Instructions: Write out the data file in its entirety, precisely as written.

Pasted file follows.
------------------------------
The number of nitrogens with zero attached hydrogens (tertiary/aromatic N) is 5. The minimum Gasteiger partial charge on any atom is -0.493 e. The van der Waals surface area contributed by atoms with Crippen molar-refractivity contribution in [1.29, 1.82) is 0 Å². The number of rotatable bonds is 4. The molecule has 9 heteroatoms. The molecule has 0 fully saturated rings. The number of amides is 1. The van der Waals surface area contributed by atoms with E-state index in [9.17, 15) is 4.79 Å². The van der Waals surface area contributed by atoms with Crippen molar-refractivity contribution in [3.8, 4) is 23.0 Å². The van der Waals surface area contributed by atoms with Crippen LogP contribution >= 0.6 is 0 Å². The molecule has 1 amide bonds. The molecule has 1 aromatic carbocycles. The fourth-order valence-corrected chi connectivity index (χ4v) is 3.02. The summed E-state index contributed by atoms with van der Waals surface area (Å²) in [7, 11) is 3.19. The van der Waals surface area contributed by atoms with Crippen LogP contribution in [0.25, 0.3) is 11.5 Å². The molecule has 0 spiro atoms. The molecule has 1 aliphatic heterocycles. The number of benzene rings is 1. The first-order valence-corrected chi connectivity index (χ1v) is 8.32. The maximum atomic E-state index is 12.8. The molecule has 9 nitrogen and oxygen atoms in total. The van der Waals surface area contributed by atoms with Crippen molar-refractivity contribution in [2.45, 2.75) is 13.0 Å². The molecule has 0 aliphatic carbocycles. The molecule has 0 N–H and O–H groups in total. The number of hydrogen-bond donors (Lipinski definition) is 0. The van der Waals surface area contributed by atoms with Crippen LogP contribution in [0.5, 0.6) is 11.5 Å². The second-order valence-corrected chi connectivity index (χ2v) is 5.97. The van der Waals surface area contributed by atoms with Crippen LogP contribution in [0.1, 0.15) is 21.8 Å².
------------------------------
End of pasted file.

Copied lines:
The number of nitrogens with zero attached hydrogens (tertiary/aromatic N) is 5. The minimum Gasteiger partial charge on any atom is -0.493 e. The van der Waals surface area contributed by atoms with Crippen molar-refractivity contribution in [1.29, 1.82) is 0 Å². The number of rotatable bonds is 4. The molecule has 9 heteroatoms. The molecule has 0 fully saturated rings. The number of amides is 1. The van der Waals surface area contributed by atoms with E-state index in [9.17, 15) is 4.79 Å². The van der Waals surface area contributed by atoms with Crippen molar-refractivity contribution in [3.8, 4) is 23.0 Å². The van der Waals surface area contributed by atoms with Crippen LogP contribution >= 0.6 is 0 Å². The molecule has 1 amide bonds. The molecule has 1 aromatic carbocycles. The fourth-order valence-corrected chi connectivity index (χ4v) is 3.02. The summed E-state index contributed by atoms with van der Waals surface area (Å²) in [7, 11) is 3.19. The van der Waals surface area contributed by atoms with Crippen LogP contribution in [0.25, 0.3) is 11.5 Å². The molecule has 0 spiro atoms. The molecule has 1 aliphatic heterocycles. The number of benzene rings is 1. The first-order valence-corrected chi connectivity index (χ1v) is 8.32. The maximum atomic E-state index is 12.8. The molecule has 9 nitrogen and oxygen atoms in total. The van der Waals surface area contributed by atoms with Crippen molar-refractivity contribution in [2.45, 2.75) is 13.0 Å². The molecule has 0 aliphatic carbocycles. The molecule has 0 N–H and O–H groups in total. The number of hydrogen-bond donors (Lipinski definition) is 0. The van der Waals surface area contributed by atoms with Crippen LogP contribution in [0.5, 0.6) is 11.5 Å². The second-order valence-corrected chi connectivity index (χ2v) is 5.97. The van der Waals surface area contributed by atoms with Crippen LogP contribution in [0.1, 0.15) is 21.8 Å².